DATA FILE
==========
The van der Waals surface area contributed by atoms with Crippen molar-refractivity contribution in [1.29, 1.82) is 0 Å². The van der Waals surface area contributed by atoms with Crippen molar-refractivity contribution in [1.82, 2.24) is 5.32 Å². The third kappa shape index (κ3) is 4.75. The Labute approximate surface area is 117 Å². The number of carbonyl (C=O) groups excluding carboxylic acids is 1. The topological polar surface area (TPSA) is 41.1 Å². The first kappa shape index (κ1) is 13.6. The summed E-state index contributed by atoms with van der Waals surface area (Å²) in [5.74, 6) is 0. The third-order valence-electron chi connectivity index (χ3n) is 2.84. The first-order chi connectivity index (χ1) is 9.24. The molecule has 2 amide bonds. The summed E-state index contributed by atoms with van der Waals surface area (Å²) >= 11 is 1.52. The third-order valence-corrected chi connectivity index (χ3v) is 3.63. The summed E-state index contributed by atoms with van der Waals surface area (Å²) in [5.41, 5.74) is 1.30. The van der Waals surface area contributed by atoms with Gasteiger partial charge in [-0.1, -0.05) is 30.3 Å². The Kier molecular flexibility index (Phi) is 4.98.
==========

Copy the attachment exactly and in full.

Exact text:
The van der Waals surface area contributed by atoms with Crippen molar-refractivity contribution in [1.29, 1.82) is 0 Å². The van der Waals surface area contributed by atoms with Crippen molar-refractivity contribution in [1.82, 2.24) is 5.32 Å². The third kappa shape index (κ3) is 4.75. The Labute approximate surface area is 117 Å². The number of carbonyl (C=O) groups excluding carboxylic acids is 1. The topological polar surface area (TPSA) is 41.1 Å². The first kappa shape index (κ1) is 13.6. The summed E-state index contributed by atoms with van der Waals surface area (Å²) in [5.74, 6) is 0. The third-order valence-electron chi connectivity index (χ3n) is 2.84. The first-order chi connectivity index (χ1) is 9.24. The molecule has 2 amide bonds. The summed E-state index contributed by atoms with van der Waals surface area (Å²) >= 11 is 1.52. The third-order valence-corrected chi connectivity index (χ3v) is 3.63. The summed E-state index contributed by atoms with van der Waals surface area (Å²) in [5.41, 5.74) is 1.30. The van der Waals surface area contributed by atoms with Gasteiger partial charge in [-0.1, -0.05) is 30.3 Å². The Kier molecular flexibility index (Phi) is 4.98.